posted by aydeejones on Nov 24, 2014 - 43 comments

All I can say is euhhh...

But in addition, and to make the dub look as realistic as possible, she must also identify every instance of a character uttering a word with an m, p, or b in it in English, and find a word in French with the same consonant. And the replacement word has to fit into that sentence in exactly the same spot as where the American actor’s mouth makes the m, p, or b face. And you think your job is tedious! What It Takes to Be the French Jennifer Lawrence.
posted by Mrs. Rattery on Nov 19, 2014 - 34 comments

You wanna understand America, don't come here — go to the movies

Rich Hall’s How The West Was Lost (What started with Red River mostly ended with Blazing Saddles; from 20th C. cultural behemoth to object of satire; the Western genre and the archetype of the cowboy.)

There’s a tradition of Brits coming to the US to explain this young country and expose the folks back home to America. From Charles William Janson and Thomas Ashe on through Stephen Fry and Jeremy Clarkson, foreigners with funny accents and strange vocabulary have set foot on American soil in an effort to explore the place and its people. But for the Brits to truly understand America, two things might be necessary: an American expat and (more importantly) MOVIES! Because an insider’s take on Hollywood’s misportrayal, mythmaking, stereotypes, historical ignorance, misunderstanding, bullshit, and skewed lens through which we see (and are shown) ourselves as Americans can get pretty interesting as well as informative.

Stuff like: [more inside]
posted by Pirate-Bartender-Zombie-Monkey on Nov 16, 2014 - 19 comments

Hollywood Ending

Hollywood Ending Near for Orson Welles's Last Film. The Other Side of the Wind due in theaters next year.
posted by goatdog on Oct 29, 2014 - 26 comments

"The Odd Couple" at UCLA, 1971

Jack Lemmon and Walter Matthau speaking at UCLA 12/1/1971 (audio with rotating pictures, 45 min 25 sec) [SLYT]
posted by joseph conrad is fully awesome on Oct 2, 2014 - 5 comments

Everybody say, "Is he all right?" And everybody say, "What's he like?"

"Scandals of Classic Hollywood: The Long Suicide of Montgomery Clift" by Anne Helen Petersen for Vanity Fair. (Warning: graphic description of car accident in the link.) [more inside]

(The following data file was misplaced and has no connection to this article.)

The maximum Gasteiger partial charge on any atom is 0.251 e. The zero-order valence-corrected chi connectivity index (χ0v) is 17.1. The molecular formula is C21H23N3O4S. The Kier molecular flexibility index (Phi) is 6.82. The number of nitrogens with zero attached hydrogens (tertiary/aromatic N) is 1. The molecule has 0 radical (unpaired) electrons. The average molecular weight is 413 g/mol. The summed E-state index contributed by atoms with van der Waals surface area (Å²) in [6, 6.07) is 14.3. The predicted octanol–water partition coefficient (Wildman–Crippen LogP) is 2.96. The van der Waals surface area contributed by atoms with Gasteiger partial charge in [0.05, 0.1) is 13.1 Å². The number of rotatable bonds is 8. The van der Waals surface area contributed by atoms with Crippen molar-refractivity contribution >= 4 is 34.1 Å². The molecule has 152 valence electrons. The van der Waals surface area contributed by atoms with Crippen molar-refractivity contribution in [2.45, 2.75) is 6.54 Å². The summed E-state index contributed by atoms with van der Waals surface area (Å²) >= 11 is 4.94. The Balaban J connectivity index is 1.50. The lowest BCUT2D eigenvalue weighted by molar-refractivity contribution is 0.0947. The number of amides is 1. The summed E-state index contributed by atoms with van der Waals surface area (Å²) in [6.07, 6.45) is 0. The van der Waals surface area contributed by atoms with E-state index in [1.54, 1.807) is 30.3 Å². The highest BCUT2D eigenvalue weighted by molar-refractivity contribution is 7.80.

posted by joseph conrad is fully awesome on Sep 30, 2014 - 21 comments

"We haven’t found the right planet."

Alien 3 was flawed from its inception and it was certainly flawed—actually, pretty fucked up—well before we started shooting. So there you go. Take all of the responsibility, because you’re going to get all of the blame.” — David Fincher [previously]
posted by brundlefly on Sep 28, 2014 - 253 comments

Madonna as serious Classical Hollywood cinephile

The exhaustively researched Hollywood history podcast You Must Remember This (Previously) presents a two part episode focusing on Madonna's use of classic Hollywood imagery and references as a form of conceptual art and her early attempts to trade pop idol success for movie stardom within the context of two high-profile relationships with Sean Penn and Warren Beatty. Episode One. Episode Two. Meanwhile, Todd In The Shadows creates video reviews for every movie Madonna was ever in. So far he's done Desperately Seeking Susan, Shanghai Surprise, A Certain Sacrifice, and Who's That Girl.
posted by The Whelk on Sep 26, 2014 - 9 comments

Backed By The CDC

The Atlantic pulls back the partition on Hollywood, Health, and Society, a CDC-funded clearinghouse for popular media to better understand modern medicine - and modern medical legislation like the Affordable Care Act.
posted by NoxAeternum on Sep 22, 2014 - 5 comments

Rhymes with Curmudgeons and Cragons

Toward a Unified Theory of Kim Kardashian: Hollywood Kim Kardashian—and maybe Kim Kardashian alone—has figured out how to make a fortune on the countless hours of emotional labor most women are expected to perform for free: smiling, looking pretty, being accommodating, being charming, being a good hostess.
posted by mandymanwasregistered on Sep 20, 2014 - 41 comments

Long live the fighters.

Tricia Sullivan writes for Charles Stross's blog on fighting and depictions thereof: Martial Arts and the Cycle of Bullshit, Wag that Puppy, Who let the dogs out, Going to the source.
posted by the man of twists and turns on Sep 19, 2014 - 48 comments